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What the Legal Workforce Act Would Mean for Employers

The U.S. House of Representatives Judiciary Committee passed the Legal Workforce Act on March 3 of this year.  The bill is designed to implement new regulations on employers as part of an overall reform of national immigration policy. Whether Congress will pass the bill as drafted is uncertain, but it is projected to reach the House floor for a vote during the Spring or Summer of 2015.  While not yet law, employers would be wise to familiarize themselves with its regulations. 

  • The E-Verify system would be replaced by the “Employment Eligibility Verification System” (EEVS) and its use would become mandated nationwide.
  • Employers and individuals would have to attest, under penalty of perjury, to the individual’s employment eligibility.
  • EEVS would be required to give employers temporary verification of employment eligibility within 3 days of hire and final verification within 10 days.
  • Certain employees who were not verified through E-Verify would have to be re-verified through EEVS.
  • How long a company has to comply with the Legal Workforce Act would depend on the size of the company.
  • New penalties would be imposed on employers for violations, and a ground for a good faith defense would be established.
  • Provisions for preemption by state or local law would be established.

Attestation of employment eligibility is a central requirement.  Employers would have to gather the individual’s social security number and additional documentation such as a passport, permanent resident card, State-issued driver’s license, military identification card, or other similar documentation. Then, the employer must complete a form for the Department of Homeland Security.  After completion of the form and extension of the job offer, the employer would have to enter the individual’s information into the EEVS system and await verification.  When the employer received final confirmation or non-confirmation from EEVS, they would have to record the appropriate code on the Homeland Security form.  In the event of a final non-confirmation, the employer would have to either immediately terminate the employee or notify the Department of Homeland Security. 

The employer would have to notify the individual of any tentative non-confirmation to allow the individual the opportunity to challenge the finding.  Should the individual decide not to challenge the finding, the employer may terminate or rescind their offer of employment. 

The bill would also require the employer to maintain a record of the individual's eligibility documentation for at least three years after hire to be made available to certain government officials upon request.  The bill allows perjury charges to be brought against any employer who falsifies an individual’s employment eligibility status.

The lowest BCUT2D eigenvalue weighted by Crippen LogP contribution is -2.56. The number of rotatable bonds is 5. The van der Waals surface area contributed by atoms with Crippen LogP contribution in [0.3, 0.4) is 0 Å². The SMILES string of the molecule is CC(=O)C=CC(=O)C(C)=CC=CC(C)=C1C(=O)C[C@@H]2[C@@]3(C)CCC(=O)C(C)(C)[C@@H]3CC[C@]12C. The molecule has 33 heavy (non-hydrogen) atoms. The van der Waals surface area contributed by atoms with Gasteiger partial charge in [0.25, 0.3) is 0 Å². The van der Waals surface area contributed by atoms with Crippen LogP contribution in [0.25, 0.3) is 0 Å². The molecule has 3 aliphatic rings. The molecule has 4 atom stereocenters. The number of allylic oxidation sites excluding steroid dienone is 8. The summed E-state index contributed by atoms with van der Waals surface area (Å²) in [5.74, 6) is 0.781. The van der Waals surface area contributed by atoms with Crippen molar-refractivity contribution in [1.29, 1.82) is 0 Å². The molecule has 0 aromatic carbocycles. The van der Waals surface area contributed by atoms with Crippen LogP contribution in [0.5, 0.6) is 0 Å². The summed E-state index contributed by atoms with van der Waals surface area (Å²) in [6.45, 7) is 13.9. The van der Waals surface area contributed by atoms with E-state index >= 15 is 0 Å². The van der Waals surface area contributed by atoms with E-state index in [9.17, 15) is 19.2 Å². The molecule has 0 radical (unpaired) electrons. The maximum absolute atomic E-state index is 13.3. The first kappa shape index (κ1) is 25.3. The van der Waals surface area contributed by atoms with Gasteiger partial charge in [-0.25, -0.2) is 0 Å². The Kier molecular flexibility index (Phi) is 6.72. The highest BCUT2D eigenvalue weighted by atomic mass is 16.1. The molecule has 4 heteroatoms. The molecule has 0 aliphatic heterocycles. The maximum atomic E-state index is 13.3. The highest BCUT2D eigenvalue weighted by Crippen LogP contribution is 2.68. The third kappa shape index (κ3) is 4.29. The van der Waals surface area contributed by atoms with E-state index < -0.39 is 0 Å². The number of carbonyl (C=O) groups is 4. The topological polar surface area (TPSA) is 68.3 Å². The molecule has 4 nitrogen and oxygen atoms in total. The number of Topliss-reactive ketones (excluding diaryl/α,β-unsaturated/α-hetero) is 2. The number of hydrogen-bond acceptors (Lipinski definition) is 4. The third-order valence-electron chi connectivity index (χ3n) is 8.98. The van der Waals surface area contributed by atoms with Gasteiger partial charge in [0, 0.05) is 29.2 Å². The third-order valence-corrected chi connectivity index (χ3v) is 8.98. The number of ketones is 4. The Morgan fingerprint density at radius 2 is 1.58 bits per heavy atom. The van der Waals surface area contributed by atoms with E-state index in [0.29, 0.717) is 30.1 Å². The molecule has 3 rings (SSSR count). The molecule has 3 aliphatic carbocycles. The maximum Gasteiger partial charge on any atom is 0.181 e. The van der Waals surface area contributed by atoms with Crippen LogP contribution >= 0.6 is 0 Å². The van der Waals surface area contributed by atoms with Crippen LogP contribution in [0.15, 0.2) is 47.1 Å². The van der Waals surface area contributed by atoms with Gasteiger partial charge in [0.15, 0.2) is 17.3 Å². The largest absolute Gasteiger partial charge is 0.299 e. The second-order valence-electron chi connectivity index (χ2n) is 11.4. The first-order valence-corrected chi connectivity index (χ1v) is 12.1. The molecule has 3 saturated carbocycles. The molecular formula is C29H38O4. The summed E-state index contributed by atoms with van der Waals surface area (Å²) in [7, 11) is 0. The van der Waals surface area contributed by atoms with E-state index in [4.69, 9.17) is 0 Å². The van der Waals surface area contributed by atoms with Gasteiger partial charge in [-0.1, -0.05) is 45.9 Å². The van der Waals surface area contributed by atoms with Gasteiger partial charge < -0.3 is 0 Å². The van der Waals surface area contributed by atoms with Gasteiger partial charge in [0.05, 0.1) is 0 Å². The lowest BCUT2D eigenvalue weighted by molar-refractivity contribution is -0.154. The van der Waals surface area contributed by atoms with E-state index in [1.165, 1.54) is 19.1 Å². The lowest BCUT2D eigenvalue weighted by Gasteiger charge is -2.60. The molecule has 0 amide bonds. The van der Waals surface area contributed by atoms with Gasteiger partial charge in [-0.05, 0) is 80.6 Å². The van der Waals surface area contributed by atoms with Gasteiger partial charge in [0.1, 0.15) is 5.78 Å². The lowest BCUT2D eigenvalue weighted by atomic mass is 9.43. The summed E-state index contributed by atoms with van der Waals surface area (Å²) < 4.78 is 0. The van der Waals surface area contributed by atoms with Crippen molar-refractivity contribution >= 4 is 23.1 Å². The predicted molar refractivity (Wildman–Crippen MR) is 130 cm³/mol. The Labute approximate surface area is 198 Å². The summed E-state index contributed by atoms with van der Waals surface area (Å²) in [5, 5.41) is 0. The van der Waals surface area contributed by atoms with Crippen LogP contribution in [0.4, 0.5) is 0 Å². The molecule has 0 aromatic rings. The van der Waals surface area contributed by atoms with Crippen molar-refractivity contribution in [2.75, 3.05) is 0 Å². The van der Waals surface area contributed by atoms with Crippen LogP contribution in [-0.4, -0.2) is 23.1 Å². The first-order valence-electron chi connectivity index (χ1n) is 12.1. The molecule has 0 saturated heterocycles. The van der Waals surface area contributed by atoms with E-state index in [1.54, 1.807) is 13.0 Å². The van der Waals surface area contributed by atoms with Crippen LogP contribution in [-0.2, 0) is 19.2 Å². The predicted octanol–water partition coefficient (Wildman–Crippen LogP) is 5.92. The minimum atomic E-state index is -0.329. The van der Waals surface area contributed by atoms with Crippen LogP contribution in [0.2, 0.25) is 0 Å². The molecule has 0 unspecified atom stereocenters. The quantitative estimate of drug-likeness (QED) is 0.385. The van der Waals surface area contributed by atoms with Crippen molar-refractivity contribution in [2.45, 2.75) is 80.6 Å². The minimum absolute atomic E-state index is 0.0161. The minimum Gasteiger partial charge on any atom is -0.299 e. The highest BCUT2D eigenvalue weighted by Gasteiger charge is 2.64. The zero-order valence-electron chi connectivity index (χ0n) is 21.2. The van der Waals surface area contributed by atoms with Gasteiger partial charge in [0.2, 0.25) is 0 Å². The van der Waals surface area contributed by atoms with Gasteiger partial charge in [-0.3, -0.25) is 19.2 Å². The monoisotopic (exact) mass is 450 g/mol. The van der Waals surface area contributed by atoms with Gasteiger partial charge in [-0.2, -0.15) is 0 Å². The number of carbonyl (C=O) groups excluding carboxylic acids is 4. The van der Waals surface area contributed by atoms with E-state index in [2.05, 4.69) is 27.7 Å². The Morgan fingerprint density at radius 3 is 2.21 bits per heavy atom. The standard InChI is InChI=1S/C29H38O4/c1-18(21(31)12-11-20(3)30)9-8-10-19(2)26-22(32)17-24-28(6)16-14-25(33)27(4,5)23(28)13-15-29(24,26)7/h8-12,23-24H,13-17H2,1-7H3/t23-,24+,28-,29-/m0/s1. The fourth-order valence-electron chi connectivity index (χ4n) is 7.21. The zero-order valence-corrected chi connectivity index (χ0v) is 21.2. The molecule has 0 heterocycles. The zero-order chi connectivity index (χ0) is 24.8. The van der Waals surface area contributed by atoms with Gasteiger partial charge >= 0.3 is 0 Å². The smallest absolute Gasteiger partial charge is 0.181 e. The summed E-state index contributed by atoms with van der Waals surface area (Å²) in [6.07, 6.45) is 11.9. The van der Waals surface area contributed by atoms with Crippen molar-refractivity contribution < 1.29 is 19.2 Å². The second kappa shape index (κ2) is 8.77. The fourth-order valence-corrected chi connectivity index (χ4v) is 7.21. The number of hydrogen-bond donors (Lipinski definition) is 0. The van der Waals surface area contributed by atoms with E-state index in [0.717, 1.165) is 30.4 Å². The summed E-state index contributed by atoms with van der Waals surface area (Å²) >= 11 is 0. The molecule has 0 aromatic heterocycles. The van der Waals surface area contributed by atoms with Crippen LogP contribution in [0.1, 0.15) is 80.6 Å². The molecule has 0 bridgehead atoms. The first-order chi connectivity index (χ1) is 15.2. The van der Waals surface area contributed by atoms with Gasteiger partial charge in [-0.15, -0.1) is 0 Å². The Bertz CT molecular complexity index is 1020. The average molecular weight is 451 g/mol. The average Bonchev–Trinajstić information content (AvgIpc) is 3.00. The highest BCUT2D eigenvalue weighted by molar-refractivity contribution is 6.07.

Individuals would have to attest to their eligibility status in a similar fashion.  Under penalty of perjury, the individual would attest to their status as a U.S. citizen, lawful permanent resident, or lawfully authorized alien by completing a form for the Department of Homeland Security. 

The bill mandates the re-verification of certain employees not verified through E-Verify.  Within six months of enactment, of Federal, State, or local government employees, those requiring a Federal security clearance or TWIC card, and those working in the U.S. under a Federal contract would have to be re-verified through EEVS if they were not verified through the E-Verify system. 

With the exception of agricultural employers, a company’s size is the factor that determines how long a company has to comply with the Legal Workforce Act.  The chart below lists company size relative to time to comply with law:                           

10,000 or more employees:             6 months

500 – 9,999 employees:                  12 months

20 – 499 employees:                       18 months

1 – 19 employees:                           24 months

Agricultural employers:                    36 months

The bill would impose civil and criminal penalties on employers who violate the bill’s requirements.  Civil penalties range from $2,500-$5000 for the first and second unauthorized aliens, unless the employers has a history of violations.  If the employer has such a history, they may receive penalties of $10,000-$25,000 per unauthorized alien.  Criminal penalties include fines of $5,000 for each unauthorized alien, imprisonment for up to 18 months, or both. 

Employers experienced with the E-Verify system may be apprehensive about compliance with the new EEVS system that would be created by the Legal Workforce Act.  In anticipation of errors, the bill would allow for a good faith defense that may lessen or eliminate potential penalties.  In short, employers would be considered to have complied with the requirements in good faith if they can show that a good faith attempt was made.  Examples of circumstances that would weaken an employer’s good faith defense would be violations of significant proportions, failure to take corrective action voluntarily or over 30 days after the Department of Homeland Security has notified of non-compliance, or repeated non-compliant behavior.

While the bill, as drafted, has met resistance from legislators representing states dominated by agriculture, it is expected to pass in the House.  Without addressing concerns raised by legislators who represent heavily agricultural states, the bill’s success in the Senate remains uncertain. 

The bill’s full text is available at:


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